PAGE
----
This month marks the second anniversary of Pope Francis’ election. The following is taken from THE FRANCIS MIRACLE: Inside the Transformation of the Pope and the Church by John L. Allen Jr.
Nowhere is the contrast between Benedict XVI and Francis more tangible than in the degree to which the papacy seems to have recovered its diplomatic and geopolitical swagger. The normalization of relations between the U.S. and Cuba in December 2014 came about in part thanks to Francis, who wrote private letters to President Obama and Cuban president Raúl Castro that reportedly helped break the ice between the two leaders.
“Francis is not resigned to a passive vision of world affairs,” said Marco Impagliazzo, president of the Rome-based Community of Sant’Egidio, a Catholic organization active in conflict resolution and peace brokering, in a 2014 interview. “We must prepare for a new age of political audacity for the Holy See.”
Massimo Franco is one of Italy’s most respected journalists, a veteran reporter who has covered all of Italy’s political figures of the late 20th century. He believes that Francis is potentially even more crucial a political actor than John Paul II, who mobilized the solidarity movement and set the dominoes in motion that led to the collapse of communism in Central and Eastern Europe. “By virtue of being Polish, John Paul was hugely important for the fate of communism and for the reunification of Europe,” Franco said in 2014. “As the first pope from the developing world, Francis is important for every major issue facing the world today: poverty, the environment, immigration and war.”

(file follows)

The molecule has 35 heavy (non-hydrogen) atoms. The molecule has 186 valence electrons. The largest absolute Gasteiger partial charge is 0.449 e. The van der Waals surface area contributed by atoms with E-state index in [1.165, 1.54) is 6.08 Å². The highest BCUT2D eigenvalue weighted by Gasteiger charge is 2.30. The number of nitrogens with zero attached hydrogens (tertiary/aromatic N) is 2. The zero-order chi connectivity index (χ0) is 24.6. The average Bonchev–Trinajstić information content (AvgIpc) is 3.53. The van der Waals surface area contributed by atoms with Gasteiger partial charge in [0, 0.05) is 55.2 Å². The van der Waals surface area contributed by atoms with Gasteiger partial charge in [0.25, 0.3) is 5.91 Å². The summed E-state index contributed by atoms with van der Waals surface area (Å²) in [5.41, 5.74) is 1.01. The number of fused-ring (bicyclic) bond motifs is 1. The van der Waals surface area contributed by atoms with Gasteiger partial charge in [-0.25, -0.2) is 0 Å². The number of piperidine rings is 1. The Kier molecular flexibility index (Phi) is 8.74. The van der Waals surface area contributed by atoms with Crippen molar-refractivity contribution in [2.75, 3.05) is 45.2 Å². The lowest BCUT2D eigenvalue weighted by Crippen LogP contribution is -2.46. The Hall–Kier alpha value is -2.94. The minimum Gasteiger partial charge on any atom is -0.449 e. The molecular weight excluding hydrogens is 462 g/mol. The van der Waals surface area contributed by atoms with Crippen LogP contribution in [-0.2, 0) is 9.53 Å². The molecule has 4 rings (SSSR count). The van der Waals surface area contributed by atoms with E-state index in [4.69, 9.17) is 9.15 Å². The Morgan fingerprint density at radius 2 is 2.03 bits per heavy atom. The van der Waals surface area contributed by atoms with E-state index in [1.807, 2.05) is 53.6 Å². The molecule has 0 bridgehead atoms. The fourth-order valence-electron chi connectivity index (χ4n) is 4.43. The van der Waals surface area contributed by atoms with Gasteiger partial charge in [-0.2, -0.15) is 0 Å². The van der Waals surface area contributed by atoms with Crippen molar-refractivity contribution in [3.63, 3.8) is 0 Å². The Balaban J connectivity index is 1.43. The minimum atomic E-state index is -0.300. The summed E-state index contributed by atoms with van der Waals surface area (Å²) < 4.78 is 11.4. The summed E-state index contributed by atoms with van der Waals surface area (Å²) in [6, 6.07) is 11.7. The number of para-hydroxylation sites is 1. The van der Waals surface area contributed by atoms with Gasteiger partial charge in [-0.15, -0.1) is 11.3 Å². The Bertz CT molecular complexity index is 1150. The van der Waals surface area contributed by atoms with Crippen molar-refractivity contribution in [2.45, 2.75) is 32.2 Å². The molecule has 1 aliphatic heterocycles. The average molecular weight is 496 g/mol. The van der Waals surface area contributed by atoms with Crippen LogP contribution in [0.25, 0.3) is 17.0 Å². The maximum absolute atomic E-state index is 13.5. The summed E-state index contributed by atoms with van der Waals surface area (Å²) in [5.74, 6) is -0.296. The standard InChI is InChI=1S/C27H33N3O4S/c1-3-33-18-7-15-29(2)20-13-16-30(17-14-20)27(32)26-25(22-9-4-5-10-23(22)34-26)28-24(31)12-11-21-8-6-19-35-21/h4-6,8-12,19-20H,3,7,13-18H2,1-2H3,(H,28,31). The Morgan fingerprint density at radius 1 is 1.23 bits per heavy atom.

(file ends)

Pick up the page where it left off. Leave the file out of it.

While Francis clearly wants to deploy whatever influence he can to promote peace, the pontiff is selective about how, and how often, he wades into conflicts.
His first real test came over Syria. In August 2013, after President Bashar al-Assad’s regime was believed to have carried out a sarin chemical attack on opposition areas near the capital, Damascus, Western leaders began trying to foster public support for the use of military force. U.S. Secretary of State John Kerry said, “History would judge us all extraordinarily harshly if we turned a blind eye,” while President Barack Obama put Congress on notice that he was weighing a “limited, narrow” attack.
As the first pope from the developing world, Francis feels a special responsibility to listen carefully to what he calls the “peripheries,” the places outside the usual Western centers of power. That summer, he was therefore determined to consult Syria’s Christian leadership before reacting. Christians are an important minority in Syria, composing about 10 percent of the population of 22.5 million. The majority is Greek Orthodox, followed by Catholics, the Assyrian Church of the East and various kinds of Protestants. The leaders of those churches told the pope, both in writing and during face-to-face encounters in Rome, that forcing Assad from power was a recipe for disaster.
As they saw it, if Assad fell, Islamic radicals would most likely fill the void—the choice for Syria is not between a police state and a democracy, but between a police state and annihilation. Most Syrian Christians recognize that Assad is a thug but believe that the alternative is even worse. That judgment was confirmed in the summer of 2014, when forces of the Islamic State of Iraq and the Levant proclaimed a caliphate in northern Iraq, driving tens of thousands of Christians and minority Yazidis from their homes and beheading a pair of American journalists and a British aid worker.